London Recovery Plan

RECOVERY PLAN FOR LONDON: PRINCIPLES TO PROTECT OLDER PEOPLE AND SHAPE LONDON’S SAFE RECOVERY

We believe that the London’s recovery plan needs to recognise some key principles for recognising older people’s needs as we enter recovery.

OLDER LONDONERS HAVE BEEN SEVERELY AFFECTED BY THE PANDEMIC

The effect of COVID on older people in London has been dramatic and will still present challenges during recovery. We know that for example their health and wellbeing, financial security, employment, independent living, and social connectedness have all been affected. It is important for policy makers to understand the short- and long-term impacts on older people and their changing needs to be able to be utilised in recovery planning. At the same time there have been some positives during the crisis – the practical and emotional support from the community, local services and families has been immense and this needs to be sustained as we enter recovery.

A RECOVERY PLAN FOR LONDON

Recovery from COVID is of a much larger scale than disasters we have experienced and affects all parts of London. It is complex, the knock-on effects are significant, and we do not yet know all the impacts of COVID, which of course could re-emerge. We recognise that recovery must be flexible and may take some years. Recovery is a phased approachandshould recognise the different stages of recovery and understand the effects on older people, as well as the different needs evolving. Our view is that any recovery must

  • address the urgent problems faced by some older people,
  • restore services and deal with any backlogs,
  • tackle any key problems that have emerged because of the crisis,
  • set long term plans to achieve positive outcomes for older people,
  • but also use the opportunity to do things differently.

To use a well-worn cliché – this will be a marathon not a sprint.

NINE KEY PRINCIPLES TO PROTECT AND ENHANCE OLDER LONDONERS IN A RECOVERY PLAN

  1. Preventing age discrimination. One of the unfortunate features of the pandemic was the rise of age discrimination, notably stereotypes of older people “being a burden”, particularly in some media. We need to resist and challenge ageism where it exists both conscious and unconscious.  
  2. Older people are not all the same. Over 70s are not all vulnerable and in need.The risk is that stereotypes exist and are unconsciously used in planning. Older Londoners are a truly diverse group with different needs, interests, and activities – who work, volunteer, and support the community.  And they are all individuals and vary like in any age group.
  3. Need to identify those most at risk. We do though recognise thatthere are many older people have suffered during COVID and the system needs to ensure that the right support is given to meet urgent needs, but also anticipate changing needs during recovery.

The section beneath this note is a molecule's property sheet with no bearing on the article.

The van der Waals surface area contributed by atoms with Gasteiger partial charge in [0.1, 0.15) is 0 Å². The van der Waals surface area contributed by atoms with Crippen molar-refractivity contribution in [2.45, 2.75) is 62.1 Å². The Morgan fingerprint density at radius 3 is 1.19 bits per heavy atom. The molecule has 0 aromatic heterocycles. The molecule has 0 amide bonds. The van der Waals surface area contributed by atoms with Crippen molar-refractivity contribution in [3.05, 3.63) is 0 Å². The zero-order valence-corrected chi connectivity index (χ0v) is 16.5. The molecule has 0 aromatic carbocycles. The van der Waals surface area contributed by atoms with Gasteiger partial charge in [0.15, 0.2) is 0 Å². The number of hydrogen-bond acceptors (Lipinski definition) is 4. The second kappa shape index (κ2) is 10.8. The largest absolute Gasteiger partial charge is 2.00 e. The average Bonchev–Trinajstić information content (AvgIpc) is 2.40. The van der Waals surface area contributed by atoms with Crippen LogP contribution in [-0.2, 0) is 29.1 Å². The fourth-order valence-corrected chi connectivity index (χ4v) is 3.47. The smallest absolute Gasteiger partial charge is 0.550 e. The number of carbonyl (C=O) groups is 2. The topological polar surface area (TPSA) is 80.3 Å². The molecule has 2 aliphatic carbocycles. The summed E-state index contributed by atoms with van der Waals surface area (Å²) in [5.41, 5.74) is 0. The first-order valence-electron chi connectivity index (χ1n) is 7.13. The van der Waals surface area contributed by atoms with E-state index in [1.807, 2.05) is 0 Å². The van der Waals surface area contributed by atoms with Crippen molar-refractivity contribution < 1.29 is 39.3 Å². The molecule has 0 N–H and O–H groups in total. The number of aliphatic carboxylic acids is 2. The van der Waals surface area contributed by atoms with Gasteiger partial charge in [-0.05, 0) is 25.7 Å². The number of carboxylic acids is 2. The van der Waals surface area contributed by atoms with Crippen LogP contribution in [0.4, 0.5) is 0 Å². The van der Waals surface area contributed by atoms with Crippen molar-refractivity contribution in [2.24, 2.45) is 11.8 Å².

4. Using the right evidence. Plans need to be based on evidence not assumptions about what older people want or may be thought to need. Research needs to be used to assess these needs in tandem with engagement with older people to hear their views and interpret findings.
  5. Assessing the impact of plans on older people. Any plan needs to know what the impact will be on older people rather than based on untested assumptions. This goes beyond the normal equality impact assessments. Will plans create barriers with negative effects, will they affect older people’s attitudes and most importantly their behaviour?    
  6. Engaging and listening. Key is ensuring that older people can contribute to London’s recovery having high quality conversations with policy makers – we have valuable experience to give. But this needs to right at the beginning of planning rather than consulting over plans that are in an advanced state. In short recovery needs to be done with and not to older people. Transparency is an important principle in achieving trust and support.
  7. Achieving an integrated approach to public service reform in recovery. Recovery plans need to beintegrated across all public services to ensure they are joined up for older people and changes in one area do not negatively impact on others.
  8. Communicating effectively. Information needs about recovery to be tailored to the needs and interests of older people using all trusted channels. One size communication doesn’t work.  And with the digital divide deeply affecting older people hard copy information also needs to be available and distributed to those older people who need it.
  9. Helping support organisations for older people and local initiatives that have helped vulnerable older people. One of the benefits from the crisis has been the way that groups came together to help older people particularly those in need and this new infrastructure needs to be maintained.
Scroll to top